If the official results of Lucas’ investigation are damning, Bowser could suffer further damage to her administration’s standing around education. Although the root causes of many of the school scandals that have recently come to light existed before she took mayoral office, the buck now stops with Bowser. In the District, the mayor rather than an elected education board controls the schools.
The administration has taken several hits over the past six months. In November, WAMU and NPR reported that at Ballou Senior High School in Southeast, half of the most recent graduates had missed more than three months of school. The report led to a third-party audit. Released in late January, the audit found that one in three 2017 DC Public Schools graduates did not meet the requirements to receive diplomas. Then, in early March, DCPS revealed that less than half of high school seniors were “on track” to graduate properly by the end of the academic year.
Lucas’ inspection is likely to unearth more-granular data on student attendance and graduation. But it could also confirm or point to various kinds of fraud and mismanagement within the school system, like teachers and administrators changing grades or granting students exemptions from rules to doctor results.
Moreover, it is known that OIG is probing the circumstances surrounding the resignation of former DCPS Chancellor Antwan Wilson, who violated a policy he had created himself when he sought a special school transfer for his daughter. Bowser said OIG approached her about the probe several days before Wilson and ex-Deputy Mayor for Education Jennifer Niles resigned.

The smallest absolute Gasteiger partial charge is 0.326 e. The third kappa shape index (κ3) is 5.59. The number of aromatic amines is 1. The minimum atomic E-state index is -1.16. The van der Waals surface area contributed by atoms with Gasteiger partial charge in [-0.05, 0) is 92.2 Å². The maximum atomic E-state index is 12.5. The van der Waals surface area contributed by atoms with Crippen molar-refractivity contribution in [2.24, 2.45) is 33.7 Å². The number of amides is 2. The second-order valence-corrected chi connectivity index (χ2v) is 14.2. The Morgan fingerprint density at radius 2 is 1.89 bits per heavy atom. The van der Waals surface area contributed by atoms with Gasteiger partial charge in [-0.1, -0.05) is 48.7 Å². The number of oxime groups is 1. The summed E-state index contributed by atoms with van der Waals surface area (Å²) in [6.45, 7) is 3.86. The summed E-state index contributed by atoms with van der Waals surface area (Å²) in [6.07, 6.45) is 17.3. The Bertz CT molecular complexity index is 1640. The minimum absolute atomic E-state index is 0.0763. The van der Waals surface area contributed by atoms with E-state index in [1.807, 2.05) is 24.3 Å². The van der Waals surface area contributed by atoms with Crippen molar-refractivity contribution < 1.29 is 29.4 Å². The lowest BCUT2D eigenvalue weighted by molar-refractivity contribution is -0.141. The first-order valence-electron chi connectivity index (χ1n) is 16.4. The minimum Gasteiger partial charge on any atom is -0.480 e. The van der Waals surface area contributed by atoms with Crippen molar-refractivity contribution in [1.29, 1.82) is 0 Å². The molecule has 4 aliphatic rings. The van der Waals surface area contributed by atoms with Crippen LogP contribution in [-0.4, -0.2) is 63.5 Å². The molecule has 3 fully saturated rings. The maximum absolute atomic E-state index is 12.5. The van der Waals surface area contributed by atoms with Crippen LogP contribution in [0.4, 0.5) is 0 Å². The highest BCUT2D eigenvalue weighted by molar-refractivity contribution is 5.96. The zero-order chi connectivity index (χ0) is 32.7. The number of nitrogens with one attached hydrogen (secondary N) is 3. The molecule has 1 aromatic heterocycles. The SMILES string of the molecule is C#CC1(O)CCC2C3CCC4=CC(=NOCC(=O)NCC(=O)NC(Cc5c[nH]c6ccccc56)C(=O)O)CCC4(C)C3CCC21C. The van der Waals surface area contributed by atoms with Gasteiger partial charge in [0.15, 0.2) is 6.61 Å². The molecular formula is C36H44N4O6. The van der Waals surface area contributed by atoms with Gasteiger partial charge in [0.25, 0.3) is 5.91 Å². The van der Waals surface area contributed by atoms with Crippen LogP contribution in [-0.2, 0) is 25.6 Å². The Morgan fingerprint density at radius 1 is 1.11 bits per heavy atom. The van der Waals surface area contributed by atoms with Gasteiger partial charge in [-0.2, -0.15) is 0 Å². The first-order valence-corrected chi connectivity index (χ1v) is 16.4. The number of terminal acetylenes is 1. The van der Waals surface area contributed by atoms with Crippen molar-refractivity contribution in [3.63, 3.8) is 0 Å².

Expectations for OIG’s review are high because pols have cited it as a reason for not pressing Bowser on whether she knew of the transfer for several months, as Wilson has claimed. After initially calling for an “emergency hearing” on the matter, David Grosso, the chair of the Council’s education committee, reversed course and said he would revisit the need for a hearing after OIG’s report.
“The question is where should our focus be,” Council Chairman Phil Mendelson says of the legislature’s role. “I think our highest priority is turning around what’s going on in the classroom. It’s clear that we’ve got to make some changes.”
Lucas is not the only one investigating D.C. schools. The District’s Board of Ethics and Government Accountability is also examining the transfer of Wilson’s daughter between schools. Also, both the FBI and the U.S. Department of Education are analyzing DCPS with a focus on Ballou.
As a point agency for oversight of the District government, though, OIG has a unique mandate to ensure local taxpayer dollars are being used efficiently. Its leaders have six-year terms, which helps protect the office from the influence of mayors and councilmembers, who have four-year terms. Lucas’ term runs until May 2020.
Naturally, checks and balances cause tension—a fact Lucas is well aware of. “It is not lost on me that the job of Inspector General is one where it is nearly impossible to please everyone all of the time and your reputation is under constant attack,” he told councilmembers during the hearing on his nomination. “But I take the approach that character is far more important than reputation.”
He then quoted the late, famed coach of the University of California at Los Angeles basketball team, John Wooden: “Be more concerned with you character than your reputation, because your character is what you really are, while your reputation is merely what others think you are.”